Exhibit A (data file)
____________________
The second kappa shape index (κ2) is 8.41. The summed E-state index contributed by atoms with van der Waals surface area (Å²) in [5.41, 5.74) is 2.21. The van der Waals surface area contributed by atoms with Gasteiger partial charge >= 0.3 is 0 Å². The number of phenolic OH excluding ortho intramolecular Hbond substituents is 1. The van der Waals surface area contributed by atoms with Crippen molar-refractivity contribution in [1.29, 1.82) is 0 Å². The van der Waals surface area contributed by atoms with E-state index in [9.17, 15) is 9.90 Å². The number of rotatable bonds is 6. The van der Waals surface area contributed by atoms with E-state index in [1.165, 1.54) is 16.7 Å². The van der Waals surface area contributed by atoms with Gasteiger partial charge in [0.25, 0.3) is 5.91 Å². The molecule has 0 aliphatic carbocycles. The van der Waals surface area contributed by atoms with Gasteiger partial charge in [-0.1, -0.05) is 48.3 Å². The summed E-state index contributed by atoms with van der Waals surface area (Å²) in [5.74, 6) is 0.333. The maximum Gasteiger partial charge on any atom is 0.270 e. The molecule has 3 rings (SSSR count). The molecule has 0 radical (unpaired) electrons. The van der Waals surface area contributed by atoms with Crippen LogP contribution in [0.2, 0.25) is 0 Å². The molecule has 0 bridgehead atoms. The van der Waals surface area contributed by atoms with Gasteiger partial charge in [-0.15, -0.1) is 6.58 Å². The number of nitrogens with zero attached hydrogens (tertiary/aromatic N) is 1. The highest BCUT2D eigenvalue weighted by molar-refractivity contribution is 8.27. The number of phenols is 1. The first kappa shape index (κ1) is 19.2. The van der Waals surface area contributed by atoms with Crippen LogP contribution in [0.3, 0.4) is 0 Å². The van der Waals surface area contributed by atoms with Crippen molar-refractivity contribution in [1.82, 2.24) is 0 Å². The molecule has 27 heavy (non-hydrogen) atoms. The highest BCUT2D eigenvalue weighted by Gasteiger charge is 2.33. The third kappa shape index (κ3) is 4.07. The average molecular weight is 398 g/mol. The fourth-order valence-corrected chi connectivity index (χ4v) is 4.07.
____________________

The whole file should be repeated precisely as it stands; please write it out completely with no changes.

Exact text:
The second kappa shape index (κ2) is 8.41. The summed E-state index contributed by atoms with van der Waals surface area (Å²) in [5.41, 5.74) is 2.21. The van der Waals surface area contributed by atoms with Gasteiger partial charge >= 0.3 is 0 Å². The number of phenolic OH excluding ortho intramolecular Hbond substituents is 1. The van der Waals surface area contributed by atoms with Crippen molar-refractivity contribution in [1.29, 1.82) is 0 Å². The van der Waals surface area contributed by atoms with E-state index in [9.17, 15) is 9.90 Å². The number of rotatable bonds is 6. The van der Waals surface area contributed by atoms with E-state index in [1.165, 1.54) is 16.7 Å². The van der Waals surface area contributed by atoms with Gasteiger partial charge in [0.25, 0.3) is 5.91 Å². The molecule has 0 aliphatic carbocycles. The van der Waals surface area contributed by atoms with Gasteiger partial charge in [-0.1, -0.05) is 48.3 Å². The summed E-state index contributed by atoms with van der Waals surface area (Å²) in [5.74, 6) is 0.333. The maximum Gasteiger partial charge on any atom is 0.270 e. The molecule has 3 rings (SSSR count). The molecule has 0 radical (unpaired) electrons. The van der Waals surface area contributed by atoms with Crippen LogP contribution in [0.2, 0.25) is 0 Å². The molecule has 0 bridgehead atoms. The van der Waals surface area contributed by atoms with Gasteiger partial charge in [-0.15, -0.1) is 6.58 Å². The number of nitrogens with zero attached hydrogens (tertiary/aromatic N) is 1. The highest BCUT2D eigenvalue weighted by molar-refractivity contribution is 8.27. The number of phenols is 1. The first kappa shape index (κ1) is 19.2. The van der Waals surface area contributed by atoms with Crippen LogP contribution in [0.3, 0.4) is 0 Å². The van der Waals surface area contributed by atoms with Crippen molar-refractivity contribution in [1.82, 2.24) is 0 Å². The molecule has 27 heavy (non-hydrogen) atoms. The highest BCUT2D eigenvalue weighted by Gasteiger charge is 2.33. The third kappa shape index (κ3) is 4.07. The average molecular weight is 398 g/mol. The fourth-order valence-corrected chi connectivity index (χ4v) is 4.07.